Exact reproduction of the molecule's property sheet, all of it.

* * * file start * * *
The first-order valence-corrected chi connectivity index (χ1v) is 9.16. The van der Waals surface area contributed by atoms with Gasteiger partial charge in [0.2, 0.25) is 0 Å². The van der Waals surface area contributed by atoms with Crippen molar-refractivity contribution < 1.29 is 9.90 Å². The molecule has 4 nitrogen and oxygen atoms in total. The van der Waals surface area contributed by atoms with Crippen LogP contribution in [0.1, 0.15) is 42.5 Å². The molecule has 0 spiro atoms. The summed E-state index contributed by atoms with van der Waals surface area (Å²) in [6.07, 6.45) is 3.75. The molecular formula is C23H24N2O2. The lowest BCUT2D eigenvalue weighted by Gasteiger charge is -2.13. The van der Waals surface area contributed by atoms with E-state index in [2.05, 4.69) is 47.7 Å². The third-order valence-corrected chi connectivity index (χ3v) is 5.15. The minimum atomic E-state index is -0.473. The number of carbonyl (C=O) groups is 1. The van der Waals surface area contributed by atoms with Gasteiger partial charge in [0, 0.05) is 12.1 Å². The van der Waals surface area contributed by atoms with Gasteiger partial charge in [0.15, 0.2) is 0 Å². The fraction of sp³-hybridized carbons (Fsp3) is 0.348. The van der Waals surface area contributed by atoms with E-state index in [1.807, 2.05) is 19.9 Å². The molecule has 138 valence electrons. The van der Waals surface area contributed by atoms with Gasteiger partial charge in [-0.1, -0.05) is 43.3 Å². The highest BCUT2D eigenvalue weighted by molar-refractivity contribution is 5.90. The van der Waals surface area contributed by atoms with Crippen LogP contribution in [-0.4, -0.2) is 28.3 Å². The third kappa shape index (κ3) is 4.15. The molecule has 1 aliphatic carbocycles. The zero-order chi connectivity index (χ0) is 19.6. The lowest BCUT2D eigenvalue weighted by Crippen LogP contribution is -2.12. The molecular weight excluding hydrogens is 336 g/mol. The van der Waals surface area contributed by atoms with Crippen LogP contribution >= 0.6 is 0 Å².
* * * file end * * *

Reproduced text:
The first-order valence-corrected chi connectivity index (χ1v) is 9.16. The van der Waals surface area contributed by atoms with Gasteiger partial charge in [0.2, 0.25) is 0 Å². The van der Waals surface area contributed by atoms with Crippen molar-refractivity contribution < 1.29 is 9.90 Å². The molecule has 4 nitrogen and oxygen atoms in total. The van der Waals surface area contributed by atoms with Crippen LogP contribution in [0.1, 0.15) is 42.5 Å². The molecule has 0 spiro atoms. The summed E-state index contributed by atoms with van der Waals surface area (Å²) in [6.07, 6.45) is 3.75. The molecular formula is C23H24N2O2. The lowest BCUT2D eigenvalue weighted by Gasteiger charge is -2.13. The van der Waals surface area contributed by atoms with E-state index in [2.05, 4.69) is 47.7 Å². The third-order valence-corrected chi connectivity index (χ3v) is 5.15. The minimum atomic E-state index is -0.473. The number of carbonyl (C=O) groups is 1. The van der Waals surface area contributed by atoms with Gasteiger partial charge in [0, 0.05) is 12.1 Å². The van der Waals surface area contributed by atoms with Gasteiger partial charge in [0.15, 0.2) is 0 Å². The fraction of sp³-hybridized carbons (Fsp3) is 0.348. The van der Waals surface area contributed by atoms with E-state index in [1.807, 2.05) is 19.9 Å². The molecule has 138 valence electrons. The van der Waals surface area contributed by atoms with Gasteiger partial charge in [-0.1, -0.05) is 43.3 Å². The highest BCUT2D eigenvalue weighted by molar-refractivity contribution is 5.90. The van der Waals surface area contributed by atoms with Crippen LogP contribution in [-0.4, -0.2) is 28.3 Å². The third kappa shape index (κ3) is 4.15. The molecule has 1 aliphatic carbocycles. The zero-order chi connectivity index (χ0) is 19.6. The lowest BCUT2D eigenvalue weighted by Crippen LogP contribution is -2.12. The molecular weight excluding hydrogens is 336 g/mol. The van der Waals surface area contributed by atoms with Crippen LogP contribution >= 0.6 is 0 Å².